Now the story of Joseph comes around again—the story of this man who, in listening to his dreaming, learned to say yes to the life he had not expected. And his story compels me to ask myself again, now on this side of Gary’s dying, How do we say yes to a life we did not choose?

This yes is not something we can always summon on our own. It is not a response we can manufacture by our own strength of will. This yes depends on a constellation of gifts. Some of those gifts are ones we need to learn to ask for. Some of those gifts will find us without our even knowing we needed them.

I love how in Joseph’s dreaming, the angel comes not only with a compelling invitation, an annunciation designed especially for him, but also with a needed gift. Do not be afraid, the angel tells him. These are the same words the angel Gabriel told Mary in her own annunciation. Do not be afraid. In asking Joseph to say yes to what might seem an impossible life, the angel does not leave him to his own devices. Do not be afraid, the angel tells the dreaming man.

The angel comes bearing the gift of courage to Joseph. Courage to say yes to the life he had not envisioned. Courage to keep saying yes to this woman, this child, this God, this path that will take him far beyond anything he has ever imagined for himself. Courage that will keep coming as gift, as dream, as blessing for his way.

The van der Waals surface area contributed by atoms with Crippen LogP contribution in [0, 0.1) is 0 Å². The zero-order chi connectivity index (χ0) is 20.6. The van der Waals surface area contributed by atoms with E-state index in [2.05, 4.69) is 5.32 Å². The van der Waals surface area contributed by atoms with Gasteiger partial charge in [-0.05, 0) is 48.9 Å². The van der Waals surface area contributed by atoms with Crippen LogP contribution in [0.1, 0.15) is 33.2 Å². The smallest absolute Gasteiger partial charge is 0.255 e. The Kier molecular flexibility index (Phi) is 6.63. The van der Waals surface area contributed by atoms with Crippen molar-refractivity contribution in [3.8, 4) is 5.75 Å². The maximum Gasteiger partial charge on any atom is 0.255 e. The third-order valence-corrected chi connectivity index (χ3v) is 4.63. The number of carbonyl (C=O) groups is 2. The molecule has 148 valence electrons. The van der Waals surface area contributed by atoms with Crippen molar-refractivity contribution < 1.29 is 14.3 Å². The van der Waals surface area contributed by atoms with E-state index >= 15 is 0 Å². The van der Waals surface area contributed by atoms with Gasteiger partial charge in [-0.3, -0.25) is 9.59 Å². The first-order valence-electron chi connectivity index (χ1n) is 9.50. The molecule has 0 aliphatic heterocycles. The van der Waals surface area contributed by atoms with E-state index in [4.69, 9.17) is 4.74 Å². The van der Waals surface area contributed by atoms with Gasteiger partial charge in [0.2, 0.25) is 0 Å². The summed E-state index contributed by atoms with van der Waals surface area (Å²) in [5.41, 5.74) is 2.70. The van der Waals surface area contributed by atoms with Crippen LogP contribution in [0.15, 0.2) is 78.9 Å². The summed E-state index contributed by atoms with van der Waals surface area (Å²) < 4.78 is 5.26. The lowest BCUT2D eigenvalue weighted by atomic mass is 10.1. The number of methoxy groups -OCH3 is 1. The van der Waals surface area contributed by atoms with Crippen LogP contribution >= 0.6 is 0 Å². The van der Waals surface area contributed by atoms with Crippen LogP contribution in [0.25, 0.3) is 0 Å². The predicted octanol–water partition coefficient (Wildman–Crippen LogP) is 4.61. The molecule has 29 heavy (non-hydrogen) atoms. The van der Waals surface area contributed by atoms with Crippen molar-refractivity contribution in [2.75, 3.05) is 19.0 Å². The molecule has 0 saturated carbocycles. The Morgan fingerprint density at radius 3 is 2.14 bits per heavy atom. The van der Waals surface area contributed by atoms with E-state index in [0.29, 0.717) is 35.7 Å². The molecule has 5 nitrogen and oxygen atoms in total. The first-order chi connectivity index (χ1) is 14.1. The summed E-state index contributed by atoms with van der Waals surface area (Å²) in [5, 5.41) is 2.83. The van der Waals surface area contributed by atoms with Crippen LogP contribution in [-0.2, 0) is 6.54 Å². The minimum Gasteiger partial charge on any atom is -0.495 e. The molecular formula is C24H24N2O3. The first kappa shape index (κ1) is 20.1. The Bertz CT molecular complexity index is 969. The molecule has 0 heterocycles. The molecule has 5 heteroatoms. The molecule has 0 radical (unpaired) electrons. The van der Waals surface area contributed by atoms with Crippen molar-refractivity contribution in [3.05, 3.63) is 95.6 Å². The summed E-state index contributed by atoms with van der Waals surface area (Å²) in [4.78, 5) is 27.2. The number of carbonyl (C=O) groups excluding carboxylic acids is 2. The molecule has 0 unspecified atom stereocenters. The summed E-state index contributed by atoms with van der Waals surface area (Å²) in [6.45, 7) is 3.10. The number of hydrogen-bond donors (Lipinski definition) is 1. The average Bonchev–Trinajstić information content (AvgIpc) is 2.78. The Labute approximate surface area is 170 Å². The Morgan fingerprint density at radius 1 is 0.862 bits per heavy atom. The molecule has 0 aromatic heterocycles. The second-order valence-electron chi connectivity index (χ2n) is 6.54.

On this Advent day, how are you being invited to say yes to a life you did not choose? What fear do you need to let go of in order to offer this yes? How might it be to ask for the courage you need, and to open yourself to the ways this courage wants to meet you in your waking, your dreaming?

Blessing of Courage

I cannot say
where it lives,
only that it comes
to the heart
that is open,
to the heart
that asks,
to the heart
that does not turn away.

It can take practice,
days of tugging at
what keeps us bound,
seasons of pushing against
what keeps our dreaming
small.

When it arrives,
it might surprise you
by how quiet it is,
how it moves
with such grace
for possessing
such power.

But you will know it
by the strength
that rises from within you
to meet it,
by the release
of the knot
in the center of
your chest
that suddenly lets go.

You will recognize it
by how still
your fear becomes
as it loosens its grip,
perhaps never quite
leaving you,
but calmly turning
into joy
as you enter the life
that is finally
your own.

—Jan Richardson
from The Cure for Sorrow

The Cure for SorrowJUST RELEASED!